Once the road ended we started up a delightful, smooth, steady uphill that afforded ridiculous views of the valley, the cows, and the aguilles that towered into the clear blue sky before us.

    Our first big up on Day 3 was the Col de la Seigne, and this is where something funny happened–a French woman stopped me and asked (in French) if we were runners. When I said oui she told me we were going the wrong way. At first I thought I was not understanding her French. After a long conversation, with its classic sitcom pratfalls, we learned that there was a trail race up ahead and the woman thought we were participants in the race. I assured her we were not with the race, that we were runners, but that we were running with a private guide, and we laughed and moved along.

    Up to this point in my recounting of our TMB time I have failed to mention the HamandCheese Situation. The Situation existed thusly: every morning before we hit the trail we were given a sack lunch that included exactly three items: a bar, a piece of fruit, and a HamandCheese Sandwich. (Since three of our seven runners were vegan, I guess you could say we were given four HamandCheese sandwiches and three ????? sandwiches each morning.) We had begun to remember each day as much for the scenery as for the exact shape and variety of HamandCheese.

    Day three was by far my favorite HamandCheese. It was the size of my head, first of all, and it was essentially a whole big baguette with a slice of ham and a slice of cheese. Almost as much fun as crunching into the crusty thing was holding it up to see whether my little bites had made any dent in its size. It was at the top of the Col de la Seigne, wind blowing, our jackets on, that I sat and did as much damage as I could to that glorious, life-affirming HamandCheese.

    After snacking, we started our first descent and this is where we met the real runners. The race was being staged out of Courmayer Italy and the runners were super fast and super fit. Even though we did not have numbers, people mistook us for racers and hopped easily out of our way and also cheered us on and even took our pictures. It made me think of getting a race number to wear for the last three days of the trip!

    We rounded a curve and were greeted by an unbelievable view of Mont Blanc. Again, the weather could not have been more perfect. We told our Lead Runner Emily that now we were ruined, since we would never even be able to imagine the Alps without a massive blue sky.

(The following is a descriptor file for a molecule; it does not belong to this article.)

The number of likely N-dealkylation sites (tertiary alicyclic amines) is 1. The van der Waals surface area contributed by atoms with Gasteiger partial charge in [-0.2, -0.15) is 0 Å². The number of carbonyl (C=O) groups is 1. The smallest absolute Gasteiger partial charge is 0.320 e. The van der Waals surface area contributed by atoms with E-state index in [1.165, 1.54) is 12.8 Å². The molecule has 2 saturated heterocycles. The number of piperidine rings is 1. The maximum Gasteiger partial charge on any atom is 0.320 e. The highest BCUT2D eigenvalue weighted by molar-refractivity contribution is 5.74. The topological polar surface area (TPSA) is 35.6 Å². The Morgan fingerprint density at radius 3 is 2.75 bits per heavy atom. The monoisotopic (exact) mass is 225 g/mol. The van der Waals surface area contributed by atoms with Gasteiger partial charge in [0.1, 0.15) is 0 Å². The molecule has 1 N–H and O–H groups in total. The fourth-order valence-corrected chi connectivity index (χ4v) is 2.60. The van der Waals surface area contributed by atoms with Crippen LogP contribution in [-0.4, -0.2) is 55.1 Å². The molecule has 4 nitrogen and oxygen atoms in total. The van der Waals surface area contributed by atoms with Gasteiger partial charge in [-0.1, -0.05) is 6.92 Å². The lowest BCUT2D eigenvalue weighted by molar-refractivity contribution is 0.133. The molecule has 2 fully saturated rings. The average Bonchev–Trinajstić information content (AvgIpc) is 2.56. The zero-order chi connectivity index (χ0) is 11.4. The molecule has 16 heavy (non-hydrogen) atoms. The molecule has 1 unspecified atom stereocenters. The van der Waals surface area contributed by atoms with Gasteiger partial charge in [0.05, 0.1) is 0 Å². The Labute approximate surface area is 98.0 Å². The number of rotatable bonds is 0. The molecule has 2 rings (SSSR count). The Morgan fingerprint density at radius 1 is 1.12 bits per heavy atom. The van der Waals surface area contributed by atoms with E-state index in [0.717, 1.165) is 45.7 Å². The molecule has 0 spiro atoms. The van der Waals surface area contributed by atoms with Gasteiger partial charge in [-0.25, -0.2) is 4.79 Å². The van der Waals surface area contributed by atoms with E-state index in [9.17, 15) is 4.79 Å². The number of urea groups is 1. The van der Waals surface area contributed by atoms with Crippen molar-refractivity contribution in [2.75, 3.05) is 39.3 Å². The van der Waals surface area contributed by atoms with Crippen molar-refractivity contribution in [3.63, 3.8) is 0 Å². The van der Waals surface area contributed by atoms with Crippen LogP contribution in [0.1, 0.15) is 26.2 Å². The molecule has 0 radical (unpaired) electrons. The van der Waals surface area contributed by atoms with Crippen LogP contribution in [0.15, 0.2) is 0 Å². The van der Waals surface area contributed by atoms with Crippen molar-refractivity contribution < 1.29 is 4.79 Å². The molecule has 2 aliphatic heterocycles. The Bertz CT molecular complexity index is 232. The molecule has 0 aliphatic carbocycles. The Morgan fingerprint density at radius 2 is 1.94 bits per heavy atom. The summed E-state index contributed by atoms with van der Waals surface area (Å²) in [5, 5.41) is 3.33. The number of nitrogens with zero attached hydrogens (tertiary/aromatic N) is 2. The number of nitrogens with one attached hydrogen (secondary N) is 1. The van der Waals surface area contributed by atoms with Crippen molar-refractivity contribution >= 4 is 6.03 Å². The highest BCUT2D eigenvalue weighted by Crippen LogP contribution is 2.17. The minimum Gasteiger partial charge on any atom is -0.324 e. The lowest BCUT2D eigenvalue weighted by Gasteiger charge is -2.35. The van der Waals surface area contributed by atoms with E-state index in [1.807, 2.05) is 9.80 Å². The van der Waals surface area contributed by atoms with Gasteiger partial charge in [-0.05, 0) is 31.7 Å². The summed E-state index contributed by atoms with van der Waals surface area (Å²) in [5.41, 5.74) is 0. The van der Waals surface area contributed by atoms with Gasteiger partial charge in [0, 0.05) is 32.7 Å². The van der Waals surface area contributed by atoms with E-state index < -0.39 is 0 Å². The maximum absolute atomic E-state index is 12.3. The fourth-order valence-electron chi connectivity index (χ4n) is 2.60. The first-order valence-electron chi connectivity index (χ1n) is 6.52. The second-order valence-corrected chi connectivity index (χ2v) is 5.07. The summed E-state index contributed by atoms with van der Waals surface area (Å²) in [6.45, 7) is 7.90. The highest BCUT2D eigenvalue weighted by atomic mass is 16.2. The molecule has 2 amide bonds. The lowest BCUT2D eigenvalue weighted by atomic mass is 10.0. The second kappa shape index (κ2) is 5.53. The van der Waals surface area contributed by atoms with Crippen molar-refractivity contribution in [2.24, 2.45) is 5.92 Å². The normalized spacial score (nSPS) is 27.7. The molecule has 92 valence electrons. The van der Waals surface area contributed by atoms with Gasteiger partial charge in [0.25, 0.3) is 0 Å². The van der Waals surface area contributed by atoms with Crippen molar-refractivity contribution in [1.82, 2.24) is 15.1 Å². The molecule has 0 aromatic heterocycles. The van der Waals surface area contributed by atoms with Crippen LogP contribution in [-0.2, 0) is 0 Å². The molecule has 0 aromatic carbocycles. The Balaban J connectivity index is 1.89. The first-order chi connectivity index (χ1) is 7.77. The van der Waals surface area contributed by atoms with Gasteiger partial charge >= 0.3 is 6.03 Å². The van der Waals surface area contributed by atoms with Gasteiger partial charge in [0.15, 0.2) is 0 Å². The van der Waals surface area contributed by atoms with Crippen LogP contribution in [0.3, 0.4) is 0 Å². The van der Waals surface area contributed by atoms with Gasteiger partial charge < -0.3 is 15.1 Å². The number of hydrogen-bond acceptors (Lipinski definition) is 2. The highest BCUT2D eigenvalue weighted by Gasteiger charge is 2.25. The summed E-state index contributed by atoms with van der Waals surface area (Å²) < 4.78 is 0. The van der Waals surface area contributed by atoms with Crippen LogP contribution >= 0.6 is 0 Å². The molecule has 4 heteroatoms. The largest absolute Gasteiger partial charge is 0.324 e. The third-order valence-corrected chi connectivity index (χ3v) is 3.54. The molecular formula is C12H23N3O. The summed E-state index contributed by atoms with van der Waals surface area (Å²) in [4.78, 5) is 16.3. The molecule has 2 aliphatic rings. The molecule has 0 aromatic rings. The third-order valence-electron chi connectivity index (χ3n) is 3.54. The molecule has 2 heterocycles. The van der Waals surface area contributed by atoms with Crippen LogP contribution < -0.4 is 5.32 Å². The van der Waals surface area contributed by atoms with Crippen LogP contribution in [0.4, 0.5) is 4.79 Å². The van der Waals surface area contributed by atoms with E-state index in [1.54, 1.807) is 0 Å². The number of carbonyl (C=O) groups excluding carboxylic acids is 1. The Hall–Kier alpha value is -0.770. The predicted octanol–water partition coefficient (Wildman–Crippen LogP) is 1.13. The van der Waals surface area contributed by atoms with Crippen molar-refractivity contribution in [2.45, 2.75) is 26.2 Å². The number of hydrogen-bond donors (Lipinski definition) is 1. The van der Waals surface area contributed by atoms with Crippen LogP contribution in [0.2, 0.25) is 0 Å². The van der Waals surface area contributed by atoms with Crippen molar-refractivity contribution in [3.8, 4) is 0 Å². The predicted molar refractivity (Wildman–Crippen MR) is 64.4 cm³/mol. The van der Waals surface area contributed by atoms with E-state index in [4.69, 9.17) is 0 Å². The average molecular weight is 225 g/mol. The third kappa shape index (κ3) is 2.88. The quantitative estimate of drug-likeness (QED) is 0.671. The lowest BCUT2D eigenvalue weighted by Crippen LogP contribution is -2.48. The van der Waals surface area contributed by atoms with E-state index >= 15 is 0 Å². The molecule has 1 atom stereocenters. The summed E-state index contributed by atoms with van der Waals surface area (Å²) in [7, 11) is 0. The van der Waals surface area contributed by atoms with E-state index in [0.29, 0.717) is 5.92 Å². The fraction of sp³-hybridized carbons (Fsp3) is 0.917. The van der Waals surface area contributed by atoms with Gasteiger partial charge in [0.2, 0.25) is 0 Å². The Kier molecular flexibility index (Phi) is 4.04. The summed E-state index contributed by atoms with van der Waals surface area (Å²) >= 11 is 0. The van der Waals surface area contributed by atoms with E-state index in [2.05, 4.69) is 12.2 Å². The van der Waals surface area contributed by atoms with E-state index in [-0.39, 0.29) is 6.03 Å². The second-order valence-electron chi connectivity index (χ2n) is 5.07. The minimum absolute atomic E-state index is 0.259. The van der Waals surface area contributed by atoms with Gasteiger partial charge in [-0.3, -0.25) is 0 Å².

We started a steady descent with a view so gorgeous it was nearly painful (painful in that way when you experience a moment you hope will never end, knowing full well that it will soon be ending) until we got to a mountain refuge where a man was being evacuated by helicopter. We had all purchased our own helicopter evacuation insurance, and oh how we hoped we would not have to use it. At the refuge there was an aid station set up for the trail runners and we enjoyed watching them swing in to get snacks and water.

    From the refuge it was a super, super steep drop on a dusty and root-covered path down to the Italian town of Courmayer. By this time several of us were overheated–it was a hot day and we perhaps didn’t hydrate as we should have. So it was a relief to arrive at our inn for the night, Hotel Edelweiss. It featured hotel-style accommodations with great storage and a bathroom in each of our rooms. We checked in, showered, then hit the town for some snacking and shopping.

    Dinner at the hotel was delicious in the most Italian way. Can you say pasta? Pasta! We enjoyed a delicious meal and headed to bed to pass out.

    However, the entire Italian nation seemed to have different plans for us. At one AM, what sounded like EVERY ITALIAN PERSON EVER could be heard screeching, laughing, slamming doors, and running down the hallway in front of our room. John and I exchanged “oh my gods” and thought about calling the front desk but assumed it would end soon enough. It lasted for hours. We were so groggy when we got up we did not even have the energy to mimic the bad behavior down the hallway in front of all of the offending sleepers’ doorways. Too bad. I think we could have taught Italy a real lesson.

    Total distance: 31425 m
    Max elevation: 2508 m
    Min elevation: 1171 m
    Total climbing: 2054 m
    Total descent: -2384 m
    Total time: 07:10:26